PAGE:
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    Narayana Rao - 15 Apr 2011
    short term vs. long term resourcing practice

    Seems to be a good analysis or operational resourcing,
    but I think there is also strategical resourcing,
    which supposes to allow that in long term there be
    no shortage or glut of any resource, and that take
    into account expected evolutions in risk and prospects.

    There might be a conflict between the two aspects.
    A compromise would be to have some flexibility,
    to starve some resources that are presently needed
    for some activities but that might become a weight
    in the future if those activities that are going
    to shrink (or can be sensitive to an economic
    downturn, or to a marketing or technology change)
    and to have more resources than presently needed
    for activities that have a bright future, just to
    be prepared.

    In other word, resourcing should be risk oriented
    and prospect oriented, and take into account the
    "product life cycle"
    There is an article that might help in my site:
    http://pagesperso-orange.fr/pgreenfinch/eanprosp.htm

    Peter Greenfinch - 04 Mar 2010
    Yes, let us accumulate some material and try to develop a knol.

    I am also thinking of the trust capital. Resources will not come to an aspiring manager or an entrepreneur unless he has that trust capital. The providers of resources have to trust his ability to take care of their interests. Management books have to emphasize this point in principles of management books. Customers also will not come and suppliers on credit also will not come. Even employees will not join.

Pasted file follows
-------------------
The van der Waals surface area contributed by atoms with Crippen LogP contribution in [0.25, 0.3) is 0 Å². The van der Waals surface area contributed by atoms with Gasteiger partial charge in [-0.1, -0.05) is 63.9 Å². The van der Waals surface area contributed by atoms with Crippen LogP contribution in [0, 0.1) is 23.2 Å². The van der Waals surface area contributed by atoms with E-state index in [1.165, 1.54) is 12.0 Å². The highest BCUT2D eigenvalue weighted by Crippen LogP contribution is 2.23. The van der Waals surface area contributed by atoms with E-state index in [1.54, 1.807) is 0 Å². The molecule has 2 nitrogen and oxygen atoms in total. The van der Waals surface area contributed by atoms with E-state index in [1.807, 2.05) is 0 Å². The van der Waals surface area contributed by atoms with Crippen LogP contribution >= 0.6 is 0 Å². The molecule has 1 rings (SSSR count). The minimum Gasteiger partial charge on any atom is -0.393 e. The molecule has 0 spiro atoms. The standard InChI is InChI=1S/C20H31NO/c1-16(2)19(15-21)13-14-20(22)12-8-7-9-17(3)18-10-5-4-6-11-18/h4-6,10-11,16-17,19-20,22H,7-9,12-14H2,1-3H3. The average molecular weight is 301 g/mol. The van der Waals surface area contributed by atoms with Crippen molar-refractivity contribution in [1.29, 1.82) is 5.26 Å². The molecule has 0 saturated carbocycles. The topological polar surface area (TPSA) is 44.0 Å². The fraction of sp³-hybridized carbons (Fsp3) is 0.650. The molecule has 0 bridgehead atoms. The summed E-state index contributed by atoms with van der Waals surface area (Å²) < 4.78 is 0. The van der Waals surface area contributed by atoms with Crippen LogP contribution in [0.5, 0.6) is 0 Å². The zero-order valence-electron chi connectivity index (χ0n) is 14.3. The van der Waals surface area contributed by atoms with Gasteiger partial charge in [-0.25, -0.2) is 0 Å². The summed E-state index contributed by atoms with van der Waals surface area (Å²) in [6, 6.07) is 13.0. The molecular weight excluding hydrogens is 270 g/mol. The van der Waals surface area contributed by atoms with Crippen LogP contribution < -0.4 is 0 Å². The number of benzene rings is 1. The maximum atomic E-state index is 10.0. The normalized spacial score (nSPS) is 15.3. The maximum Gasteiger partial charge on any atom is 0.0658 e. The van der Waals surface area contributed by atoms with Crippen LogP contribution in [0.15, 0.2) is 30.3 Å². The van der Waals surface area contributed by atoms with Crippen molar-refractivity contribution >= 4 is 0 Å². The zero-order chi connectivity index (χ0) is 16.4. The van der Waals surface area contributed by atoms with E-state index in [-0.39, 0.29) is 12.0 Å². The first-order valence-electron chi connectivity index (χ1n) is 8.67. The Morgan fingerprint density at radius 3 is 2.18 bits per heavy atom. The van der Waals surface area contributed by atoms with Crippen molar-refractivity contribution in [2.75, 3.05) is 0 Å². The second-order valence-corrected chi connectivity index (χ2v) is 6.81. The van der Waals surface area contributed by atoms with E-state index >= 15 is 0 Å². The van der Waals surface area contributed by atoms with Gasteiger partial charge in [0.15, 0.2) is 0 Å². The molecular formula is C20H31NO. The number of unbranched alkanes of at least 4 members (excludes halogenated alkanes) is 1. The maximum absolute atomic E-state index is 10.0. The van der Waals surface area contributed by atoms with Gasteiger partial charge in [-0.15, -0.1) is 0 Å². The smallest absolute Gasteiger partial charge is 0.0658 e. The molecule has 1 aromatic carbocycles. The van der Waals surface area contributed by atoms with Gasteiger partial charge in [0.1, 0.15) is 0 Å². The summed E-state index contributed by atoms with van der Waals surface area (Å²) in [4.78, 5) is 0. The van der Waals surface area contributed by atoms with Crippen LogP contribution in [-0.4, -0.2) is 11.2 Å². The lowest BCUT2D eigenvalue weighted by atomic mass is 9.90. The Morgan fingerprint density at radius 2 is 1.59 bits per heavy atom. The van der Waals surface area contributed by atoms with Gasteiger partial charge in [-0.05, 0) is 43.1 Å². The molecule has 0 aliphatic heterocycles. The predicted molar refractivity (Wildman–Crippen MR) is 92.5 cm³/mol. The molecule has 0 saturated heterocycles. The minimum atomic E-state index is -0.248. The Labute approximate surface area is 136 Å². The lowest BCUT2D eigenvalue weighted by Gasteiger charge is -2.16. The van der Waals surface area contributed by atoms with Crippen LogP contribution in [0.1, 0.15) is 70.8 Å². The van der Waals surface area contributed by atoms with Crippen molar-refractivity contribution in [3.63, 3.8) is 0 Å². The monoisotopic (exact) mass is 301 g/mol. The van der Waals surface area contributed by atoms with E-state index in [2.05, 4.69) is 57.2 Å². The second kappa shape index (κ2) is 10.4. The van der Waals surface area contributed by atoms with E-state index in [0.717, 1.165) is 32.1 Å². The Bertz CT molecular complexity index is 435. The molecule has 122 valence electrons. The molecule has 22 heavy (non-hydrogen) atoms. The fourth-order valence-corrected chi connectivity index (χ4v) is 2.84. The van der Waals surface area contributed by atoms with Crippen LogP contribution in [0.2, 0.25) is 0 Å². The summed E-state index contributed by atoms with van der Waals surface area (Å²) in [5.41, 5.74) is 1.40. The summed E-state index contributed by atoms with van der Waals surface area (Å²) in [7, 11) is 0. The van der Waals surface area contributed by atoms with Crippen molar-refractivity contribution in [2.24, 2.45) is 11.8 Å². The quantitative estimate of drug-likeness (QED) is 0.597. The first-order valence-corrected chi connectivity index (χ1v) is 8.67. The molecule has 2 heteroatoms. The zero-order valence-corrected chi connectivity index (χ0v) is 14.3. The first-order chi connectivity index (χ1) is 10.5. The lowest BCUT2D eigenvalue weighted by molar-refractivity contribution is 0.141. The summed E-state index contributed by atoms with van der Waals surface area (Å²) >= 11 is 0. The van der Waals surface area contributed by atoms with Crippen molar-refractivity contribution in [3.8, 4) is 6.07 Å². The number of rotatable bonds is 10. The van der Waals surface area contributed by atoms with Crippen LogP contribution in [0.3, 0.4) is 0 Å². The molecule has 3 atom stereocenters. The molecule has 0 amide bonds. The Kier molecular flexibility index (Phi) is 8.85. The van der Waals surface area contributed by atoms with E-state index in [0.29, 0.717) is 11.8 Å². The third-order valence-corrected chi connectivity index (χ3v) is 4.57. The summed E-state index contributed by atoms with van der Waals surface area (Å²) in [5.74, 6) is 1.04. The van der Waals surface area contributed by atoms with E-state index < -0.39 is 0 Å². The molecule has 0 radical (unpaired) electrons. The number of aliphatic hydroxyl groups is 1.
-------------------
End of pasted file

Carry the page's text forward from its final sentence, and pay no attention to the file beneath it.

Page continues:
We know many of us joined knol because we had trust in google management.

    Narayana Rao - 04 Mar 2010
    OK, although I don't think I would be the best one to write such a knol. Maybe we try something collaborative instead. At the moment I would add a couple of ideas.
    * The resource to optimize in priority is the scarciest and costliest one, now or in the future. For example energy is becoming costlier and scarcer.
    * A resource which is getting more and more important in many activities is immaterial, it is the "knowledge + innovation + trust capital". This is often the main element of a business "goodwill" even if it does not show in its accounts. That immaterial part just skyrocketted for Apple an went to the dogs for Toyota.
    * To find resources involves several Departments in a firm : finance, procurement, human resources, but they should not work alone, about every manager in the firm should contribute to combine and optimize those resources.
    * Oh, I was going to forget, the main resource of a business is its customers.

    Peter Greenfinch - 03 Mar 2010
    Very interesting. I suggest that you write a detailed knol on how to determine the optimal resource combination. My thrust is presently on the point that in management process description, resourcing comination decision and resourcing activity have to be brought out prominently. How to take resource combination decisions could be a big area and a detailed knol by people with background in management would be a good addition to online article base.

    I am presenly going through books on management process to find out their treatment of this topic. I found a paragraph in Ernest Dale's book on goals and resources in corporate planning chapter. I need to collect such small paragraphs from various books first to present an argument on how it has to be incorporated in more detail in the introduction to management books.

    Narayana Rao - 02 Mar 2010